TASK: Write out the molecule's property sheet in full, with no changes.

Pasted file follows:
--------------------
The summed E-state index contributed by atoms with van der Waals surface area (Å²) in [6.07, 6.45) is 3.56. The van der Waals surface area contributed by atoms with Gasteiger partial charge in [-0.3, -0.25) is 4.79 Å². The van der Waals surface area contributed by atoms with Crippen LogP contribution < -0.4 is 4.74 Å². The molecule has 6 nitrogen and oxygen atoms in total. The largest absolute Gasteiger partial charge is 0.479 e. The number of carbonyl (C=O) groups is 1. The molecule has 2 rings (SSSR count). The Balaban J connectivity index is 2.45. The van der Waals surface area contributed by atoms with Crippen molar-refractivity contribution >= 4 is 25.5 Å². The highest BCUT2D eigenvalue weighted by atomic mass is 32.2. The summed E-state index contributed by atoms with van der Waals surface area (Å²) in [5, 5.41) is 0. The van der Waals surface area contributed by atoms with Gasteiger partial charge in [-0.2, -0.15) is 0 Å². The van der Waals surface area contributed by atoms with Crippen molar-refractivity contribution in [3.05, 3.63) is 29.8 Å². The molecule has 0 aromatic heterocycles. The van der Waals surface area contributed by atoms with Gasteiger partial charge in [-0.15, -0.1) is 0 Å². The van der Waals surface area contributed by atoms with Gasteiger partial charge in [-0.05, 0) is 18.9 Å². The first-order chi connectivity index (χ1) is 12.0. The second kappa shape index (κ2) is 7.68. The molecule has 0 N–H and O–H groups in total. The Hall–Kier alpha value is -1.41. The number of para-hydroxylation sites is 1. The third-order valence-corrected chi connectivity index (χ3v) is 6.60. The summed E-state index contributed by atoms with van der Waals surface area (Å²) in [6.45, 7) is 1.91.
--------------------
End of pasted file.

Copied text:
The summed E-state index contributed by atoms with van der Waals surface area (Å²) in [6.07, 6.45) is 3.56. The van der Waals surface area contributed by atoms with Gasteiger partial charge in [-0.3, -0.25) is 4.79 Å². The van der Waals surface area contributed by atoms with Crippen LogP contribution < -0.4 is 4.74 Å². The molecule has 6 nitrogen and oxygen atoms in total. The largest absolute Gasteiger partial charge is 0.479 e. The number of carbonyl (C=O) groups is 1. The molecule has 2 rings (SSSR count). The Balaban J connectivity index is 2.45. The van der Waals surface area contributed by atoms with Crippen molar-refractivity contribution >= 4 is 25.5 Å². The highest BCUT2D eigenvalue weighted by atomic mass is 32.2. The summed E-state index contributed by atoms with van der Waals surface area (Å²) in [5, 5.41) is 0. The van der Waals surface area contributed by atoms with Gasteiger partial charge in [-0.2, -0.15) is 0 Å². The van der Waals surface area contributed by atoms with Crippen molar-refractivity contribution in [3.05, 3.63) is 29.8 Å². The molecule has 0 aromatic heterocycles. The van der Waals surface area contributed by atoms with Gasteiger partial charge in [-0.15, -0.1) is 0 Å². The van der Waals surface area contributed by atoms with Gasteiger partial charge in [-0.05, 0) is 18.9 Å². The first-order chi connectivity index (χ1) is 12.0. The second kappa shape index (κ2) is 7.68. The molecule has 0 N–H and O–H groups in total. The Hall–Kier alpha value is -1.41. The number of para-hydroxylation sites is 1. The third-order valence-corrected chi connectivity index (χ3v) is 6.60. The summed E-state index contributed by atoms with van der Waals surface area (Å²) in [6.45, 7) is 1.91.